Kurriizmatic | Weaving perfection from imperfections


Kurriizmatic – a phonetic version of the adjective charismatic – is a very zestful brand as its name would suggest. Founder, Hector Diaz, has set his intentions on righting the wrongs of our traditional fashion industry, through the repurposing of second hand scraps. He sees his work as cleaning up the mess that others have uncaringly backgrounded, as he takes discarded material and reweaves it afresh. His homespun fabric is then artistically crafted into unique pieces, none two which match the same, and his work takes on a characterful aesthetic, and one that is genderless and unanimous. 

When speaking with GLITCH, Kurriizma spoke openly about his dyslexia, and how his difficulties with fluent writing inspired the idea for his purposely misspelled brand name. Kurriizmatic is a brand built upon the design principle of “Wabi-Sabi”, which encourages creators to draw perfection from imperfections. Kurriizma fashion house does this in a multi leveled way, as not only does his apparel label seek to empower all bodies, all personalities, and all wearers, but his creations are an act of drawing beauty from the wastage of others.

Engaging in an extensive 360 recycling project, Kurriizmatic absorbs scraps from all sectors of the textile industry, whether it be clothing or upholstery. They then adopt a traditional form of weaving known as Kilim to develop their signature textile. Kurriizma also plays with knitting and crochet, as he structures his clothing by hand, bags, accessories, and plushies with  knitting and crocheting practices to extend the interwoven and overlapped sentiment of his collection that rings true through it’s physicality as well as its history. 

GLITCH had the opportunity to speak with Kurriizma upon the launch of his third collection, named after the book Thus Spoke Zarthrustra  by Friedrich Nietzsche, and understand the motivations and inspirations behind this inventive circularity advocate.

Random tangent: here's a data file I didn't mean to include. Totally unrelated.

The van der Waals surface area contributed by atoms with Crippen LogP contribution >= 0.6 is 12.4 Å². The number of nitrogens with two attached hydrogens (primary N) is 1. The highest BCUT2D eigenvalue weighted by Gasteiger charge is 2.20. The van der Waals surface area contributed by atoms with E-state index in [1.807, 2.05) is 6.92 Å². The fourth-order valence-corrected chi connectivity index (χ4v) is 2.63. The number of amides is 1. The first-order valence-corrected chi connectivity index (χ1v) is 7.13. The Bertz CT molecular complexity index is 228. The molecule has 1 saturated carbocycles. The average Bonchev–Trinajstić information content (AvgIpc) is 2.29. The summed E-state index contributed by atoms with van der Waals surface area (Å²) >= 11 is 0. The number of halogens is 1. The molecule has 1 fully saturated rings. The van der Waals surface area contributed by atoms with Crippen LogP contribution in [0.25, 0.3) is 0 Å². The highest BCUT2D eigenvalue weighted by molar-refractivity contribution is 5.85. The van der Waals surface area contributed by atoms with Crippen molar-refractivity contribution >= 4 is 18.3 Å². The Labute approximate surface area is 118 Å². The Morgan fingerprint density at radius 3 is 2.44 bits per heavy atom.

What new ideas and expressions are present in your 3rd collection?

This iteration of work is the final part of my third collection, and is named Thus Spoke Zarathrustra. The intention was to express the differing ideas of personality and archetypes in this work. As such, I decided to build the collection into 3 Acts, each of which builds upon the previous.  All 3 parts are aptly named after work by Friedrik Nietzche, a philosopher who analysed cultural theory, and as such my work intends to hold a place and meaning within culture.

How did the creative process for this collection differ from the first two iterations?

This time around, I am again using my signature “dream-weaving” process. In this process I break down old clothing into yarn and reweaving them into new fabrics. I then incorporate more elements of cut and sew to create more tailored pieces for various sizes and body types. In this collection, I am being more daring however with the materials I reprocess – experimenting with bed sheets, upholstery and even mops. I have become more focused and on the sentiment that one man’s trash is another man’s treasure. 

What 3 words encompass the Kurriizmatic mission?

Sustain, Dream and Connect. These things are universal to our existence. We all connect with one another, we all have dreams and we all want to sustain our lives.

Why is the woven and interlaced aesthetic so strong throughout all your pieces?

All my work is made from scrap pieces, and I focus on this idea of weaving anew. I believe that clothes should never be thrown away, and so I wanted to create a process by which clothes can be worn forever without the need to create fast fashion materials and feed into a cycle of waste. I think this sentiment is true of all textiles, whether it be clothes that are too small, or household fabrics that have become too worn, I see potential in everything. 

What do you hope for the future of your fashion house?

I want to expand my brand and reach new clients and cultivate an interested community. I speak a lot about dreaming, and a core dream would be to see my clothing on some of my biggest icons such as Julia Fox or Bilie Eilish! I also have this vision of going to landfill sites with my team and just scooping out all the waste with my hands and 

More concretely, I intend to go back to my hometown in Brooklyn New York and open a full studio where I can begin to recycle more textiles and waste. I also want to set up Kurriziimatic branded donation centers where people can drop off their old clothes, and see them repurposed and brought back into circular fashion. I also plan on helping to launch an entire Fashion Week in Tampa, where I intend to work together with community leaders and charities to help give back to the people of the city and curate a new platform for creators who reside there.

Kurrizma’s 2nd Act will be showcased across a fashion week in Tampa on March  8-10 and his 3rd Act will be shown exclusively at Vancouver Fashion Week in April.

Written by Hebe Street from GLITCH Magazine

Words by Hector Diaz from Kurriizimatic



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